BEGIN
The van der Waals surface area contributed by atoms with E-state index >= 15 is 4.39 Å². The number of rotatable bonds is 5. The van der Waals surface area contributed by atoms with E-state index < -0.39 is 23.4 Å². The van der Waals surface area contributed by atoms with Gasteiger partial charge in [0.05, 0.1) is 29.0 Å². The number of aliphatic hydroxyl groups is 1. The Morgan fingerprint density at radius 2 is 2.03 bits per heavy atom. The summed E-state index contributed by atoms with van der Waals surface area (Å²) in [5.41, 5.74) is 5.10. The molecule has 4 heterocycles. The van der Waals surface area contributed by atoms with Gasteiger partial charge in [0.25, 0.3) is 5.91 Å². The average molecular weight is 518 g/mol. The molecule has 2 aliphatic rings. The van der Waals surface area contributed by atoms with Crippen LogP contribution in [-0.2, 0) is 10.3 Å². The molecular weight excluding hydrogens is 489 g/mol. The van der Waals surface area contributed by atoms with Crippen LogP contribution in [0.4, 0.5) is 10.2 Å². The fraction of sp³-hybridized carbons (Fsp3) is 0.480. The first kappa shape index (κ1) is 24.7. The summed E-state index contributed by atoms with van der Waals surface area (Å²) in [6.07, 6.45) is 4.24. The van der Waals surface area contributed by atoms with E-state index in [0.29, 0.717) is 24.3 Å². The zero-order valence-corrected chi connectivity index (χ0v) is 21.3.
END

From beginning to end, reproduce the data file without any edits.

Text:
The van der Waals surface area contributed by atoms with E-state index >= 15 is 4.39 Å². The number of rotatable bonds is 5. The van der Waals surface area contributed by atoms with E-state index < -0.39 is 23.4 Å². The van der Waals surface area contributed by atoms with Gasteiger partial charge in [0.05, 0.1) is 29.0 Å². The number of aliphatic hydroxyl groups is 1. The Morgan fingerprint density at radius 2 is 2.03 bits per heavy atom. The summed E-state index contributed by atoms with van der Waals surface area (Å²) in [5.41, 5.74) is 5.10. The molecule has 4 heterocycles. The van der Waals surface area contributed by atoms with Gasteiger partial charge in [0.25, 0.3) is 5.91 Å². The average molecular weight is 518 g/mol. The molecule has 2 aliphatic rings. The van der Waals surface area contributed by atoms with Crippen LogP contribution in [-0.2, 0) is 10.3 Å². The molecular weight excluding hydrogens is 489 g/mol. The van der Waals surface area contributed by atoms with Crippen LogP contribution in [0.4, 0.5) is 10.2 Å². The fraction of sp³-hybridized carbons (Fsp3) is 0.480. The first kappa shape index (κ1) is 24.7. The summed E-state index contributed by atoms with van der Waals surface area (Å²) in [6.07, 6.45) is 4.24. The van der Waals surface area contributed by atoms with E-state index in [0.29, 0.717) is 24.3 Å². The zero-order valence-corrected chi connectivity index (χ0v) is 21.3.